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Bonding With An Adopted Child

toddler-1258934_960_720 (2)“Don’t you feel like you are always babysitting?” Rosemary asked as she more securely bundled up the child she gave birth to six months ago.  “I get so tired with just my own. I can’t imagine always having another one.”

The two of us were enjoying the first spring days at a local park. The 18-month-old I had not given birth to was sitting in the gravel under a set of monkey bars. He would pick up a handful of small rocks and try to throw them. They traveled as far as his boney knee then fell. With the type of limber movements only found in toddlers, he leaned over and licked the small rocks from his brown skin.

I was making yucky, yucky noises while digging pebbles from between his lips, when Rosemary address the issue of caring for an adopted child.

My companion, a prolific mother, can’t imagine bonding with children other than those she produced.

At some time during the adoption process most adoptive parents wonder about bonding. Whether this concerns starts during the home study or while defending your adoption choice to an aunt who is a strong believer in the apple not falling far from the tree and, “We certainly don’t know what kind of tree this child comes from.”

Those who easily produce children and have never considered adoption don’t understand that bonding is not about biology, but is a mental process.

Bonding occurs with time and contact. The feeling that you are “babysitting” an adoptive child is very rare. The ties between adopting parents and adopted children are as strong as the ties between biological children and biological parents.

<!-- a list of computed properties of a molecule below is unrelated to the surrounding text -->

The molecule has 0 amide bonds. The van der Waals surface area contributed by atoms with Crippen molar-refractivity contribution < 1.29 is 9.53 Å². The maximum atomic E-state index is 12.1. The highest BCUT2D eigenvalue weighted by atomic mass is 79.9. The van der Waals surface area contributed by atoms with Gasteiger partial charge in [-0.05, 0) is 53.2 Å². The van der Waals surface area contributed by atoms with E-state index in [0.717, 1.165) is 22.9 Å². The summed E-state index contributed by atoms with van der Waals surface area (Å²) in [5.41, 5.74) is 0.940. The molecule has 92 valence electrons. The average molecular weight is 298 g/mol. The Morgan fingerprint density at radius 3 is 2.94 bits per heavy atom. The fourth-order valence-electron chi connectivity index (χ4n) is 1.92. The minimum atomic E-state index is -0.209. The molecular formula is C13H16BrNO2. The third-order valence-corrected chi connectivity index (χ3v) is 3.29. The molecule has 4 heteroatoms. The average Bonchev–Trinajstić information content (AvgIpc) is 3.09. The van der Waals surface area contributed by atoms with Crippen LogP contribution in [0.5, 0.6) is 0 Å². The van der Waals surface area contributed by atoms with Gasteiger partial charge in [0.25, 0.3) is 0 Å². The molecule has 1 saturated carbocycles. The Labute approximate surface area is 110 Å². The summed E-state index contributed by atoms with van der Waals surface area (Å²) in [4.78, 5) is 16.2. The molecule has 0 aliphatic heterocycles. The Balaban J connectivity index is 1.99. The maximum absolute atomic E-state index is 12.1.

The following steps will help strengthen your attachment with a baby, whether you gave birth to the child or whether you adopted the child.

  • Feed the child based on his cues. Don’t just try to feed when this is convenient for you. Don’t remove food before the infant is finished eating. Develop trust.
  • Physical contact. Even if the child stiffens or arches away, show affection. Touch, cuddle, kiss.
  • Picking up a crying child does not reinforce crying. This is a cue. Bonding occurs when you follow those cues.
  • Sing, talk, and recite nursery rhymes. Echo the child’s noises.
  • Play with the baby. Find what the infant enjoys and then repeat.
  • Make eye contact.
  • Recognize hypersensitivity to stress or noise or light and protect a child from too much stress. Some children can only afford one stimulus at a time, either sound or touch or vision.

Mostly don’t worry about doing everything right. Take time to get to know each other. You have a lifetime. This isn’t a babysitting job where the child leaves at five.

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